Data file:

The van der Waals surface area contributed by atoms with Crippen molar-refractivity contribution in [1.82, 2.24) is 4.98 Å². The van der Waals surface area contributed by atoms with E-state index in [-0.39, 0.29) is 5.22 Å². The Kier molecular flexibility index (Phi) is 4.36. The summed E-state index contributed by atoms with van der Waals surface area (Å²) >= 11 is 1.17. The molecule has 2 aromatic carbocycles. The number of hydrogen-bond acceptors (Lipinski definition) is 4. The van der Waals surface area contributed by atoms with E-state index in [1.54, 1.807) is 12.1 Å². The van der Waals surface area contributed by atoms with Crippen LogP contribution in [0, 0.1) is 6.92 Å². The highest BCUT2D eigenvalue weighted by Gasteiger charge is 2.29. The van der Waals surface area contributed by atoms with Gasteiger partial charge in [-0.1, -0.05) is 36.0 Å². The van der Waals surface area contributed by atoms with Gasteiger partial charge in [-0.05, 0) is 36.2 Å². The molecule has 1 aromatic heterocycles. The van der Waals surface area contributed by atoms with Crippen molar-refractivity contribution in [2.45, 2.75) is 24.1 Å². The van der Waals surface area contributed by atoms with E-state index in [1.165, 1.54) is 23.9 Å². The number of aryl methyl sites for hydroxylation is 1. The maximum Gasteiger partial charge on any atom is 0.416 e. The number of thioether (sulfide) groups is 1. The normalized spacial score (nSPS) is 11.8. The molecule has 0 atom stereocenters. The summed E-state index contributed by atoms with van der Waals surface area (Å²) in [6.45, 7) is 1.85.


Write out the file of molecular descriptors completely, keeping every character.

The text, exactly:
The van der Waals surface area contributed by atoms with Crippen molar-refractivity contribution in [1.82, 2.24) is 4.98 Å². The van der Waals surface area contributed by atoms with E-state index in [-0.39, 0.29) is 5.22 Å². The Kier molecular flexibility index (Phi) is 4.36. The summed E-state index contributed by atoms with van der Waals surface area (Å²) >= 11 is 1.17. The molecule has 2 aromatic carbocycles. The number of hydrogen-bond acceptors (Lipinski definition) is 4. The van der Waals surface area contributed by atoms with E-state index in [1.54, 1.807) is 12.1 Å². The van der Waals surface area contributed by atoms with Crippen LogP contribution in [0, 0.1) is 6.92 Å². The highest BCUT2D eigenvalue weighted by Gasteiger charge is 2.29. The van der Waals surface area contributed by atoms with Gasteiger partial charge in [-0.1, -0.05) is 36.0 Å². The van der Waals surface area contributed by atoms with Gasteiger partial charge in [-0.05, 0) is 36.2 Å². The molecule has 1 aromatic heterocycles. The van der Waals surface area contributed by atoms with Crippen molar-refractivity contribution in [2.45, 2.75) is 24.1 Å². The van der Waals surface area contributed by atoms with E-state index in [1.165, 1.54) is 23.9 Å². The number of aryl methyl sites for hydroxylation is 1. The maximum Gasteiger partial charge on any atom is 0.416 e. The number of thioether (sulfide) groups is 1. The normalized spacial score (nSPS) is 11.8. The molecule has 0 atom stereocenters. The summed E-state index contributed by atoms with van der Waals surface area (Å²) in [6.45, 7) is 1.85.